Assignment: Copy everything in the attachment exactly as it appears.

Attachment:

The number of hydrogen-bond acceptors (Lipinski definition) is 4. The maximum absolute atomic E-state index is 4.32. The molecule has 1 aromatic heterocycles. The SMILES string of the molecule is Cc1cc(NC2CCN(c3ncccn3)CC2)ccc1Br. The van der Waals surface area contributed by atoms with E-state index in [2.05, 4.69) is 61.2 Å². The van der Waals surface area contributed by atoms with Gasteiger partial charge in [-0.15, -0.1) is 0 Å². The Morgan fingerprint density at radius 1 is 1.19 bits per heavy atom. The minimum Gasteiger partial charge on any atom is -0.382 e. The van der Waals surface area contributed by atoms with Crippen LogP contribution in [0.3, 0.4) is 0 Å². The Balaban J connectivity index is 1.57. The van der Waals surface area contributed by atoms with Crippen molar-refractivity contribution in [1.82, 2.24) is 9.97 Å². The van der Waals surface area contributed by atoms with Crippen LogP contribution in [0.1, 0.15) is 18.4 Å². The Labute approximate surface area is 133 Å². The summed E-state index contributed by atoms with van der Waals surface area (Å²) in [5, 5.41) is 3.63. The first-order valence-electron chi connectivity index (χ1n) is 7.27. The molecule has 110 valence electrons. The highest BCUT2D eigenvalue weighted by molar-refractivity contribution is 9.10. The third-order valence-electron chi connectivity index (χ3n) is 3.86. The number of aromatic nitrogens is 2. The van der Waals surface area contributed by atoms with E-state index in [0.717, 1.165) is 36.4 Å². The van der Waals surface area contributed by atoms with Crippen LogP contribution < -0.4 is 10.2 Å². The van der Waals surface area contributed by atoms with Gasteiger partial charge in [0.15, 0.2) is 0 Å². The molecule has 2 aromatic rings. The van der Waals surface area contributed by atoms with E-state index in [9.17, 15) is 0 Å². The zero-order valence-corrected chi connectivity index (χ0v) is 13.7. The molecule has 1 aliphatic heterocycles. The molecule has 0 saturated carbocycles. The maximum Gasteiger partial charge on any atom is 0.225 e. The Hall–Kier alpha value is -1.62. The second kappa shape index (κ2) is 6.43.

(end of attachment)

The number of hydrogen-bond acceptors (Lipinski definition) is 4. The maximum absolute atomic E-state index is 4.32. The molecule has 1 aromatic heterocycles. The SMILES string of the molecule is Cc1cc(NC2CCN(c3ncccn3)CC2)ccc1Br. The van der Waals surface area contributed by atoms with E-state index in [2.05, 4.69) is 61.2 Å². The van der Waals surface area contributed by atoms with Gasteiger partial charge in [-0.15, -0.1) is 0 Å². The Morgan fingerprint density at radius 1 is 1.19 bits per heavy atom. The minimum Gasteiger partial charge on any atom is -0.382 e. The van der Waals surface area contributed by atoms with Crippen LogP contribution in [0.3, 0.4) is 0 Å². The Balaban J connectivity index is 1.57. The van der Waals surface area contributed by atoms with Crippen molar-refractivity contribution in [1.82, 2.24) is 9.97 Å². The van der Waals surface area contributed by atoms with Crippen LogP contribution in [0.1, 0.15) is 18.4 Å². The Labute approximate surface area is 133 Å². The summed E-state index contributed by atoms with van der Waals surface area (Å²) in [5, 5.41) is 3.63. The first-order valence-electron chi connectivity index (χ1n) is 7.27. The molecule has 110 valence electrons. The highest BCUT2D eigenvalue weighted by molar-refractivity contribution is 9.10. The third-order valence-electron chi connectivity index (χ3n) is 3.86. The number of aromatic nitrogens is 2. The van der Waals surface area contributed by atoms with E-state index in [0.717, 1.165) is 36.4 Å². The van der Waals surface area contributed by atoms with Crippen LogP contribution < -0.4 is 10.2 Å². The van der Waals surface area contributed by atoms with Gasteiger partial charge in [0.15, 0.2) is 0 Å². The molecule has 2 aromatic rings. The van der Waals surface area contributed by atoms with E-state index in [9.17, 15) is 0 Å². The zero-order valence-corrected chi connectivity index (χ0v) is 13.7. The molecule has 1 aliphatic heterocycles. The molecule has 0 saturated carbocycles. The maximum Gasteiger partial charge on any atom is 0.225 e. The Hall–Kier alpha value is -1.62. The second kappa shape index (κ2) is 6.43.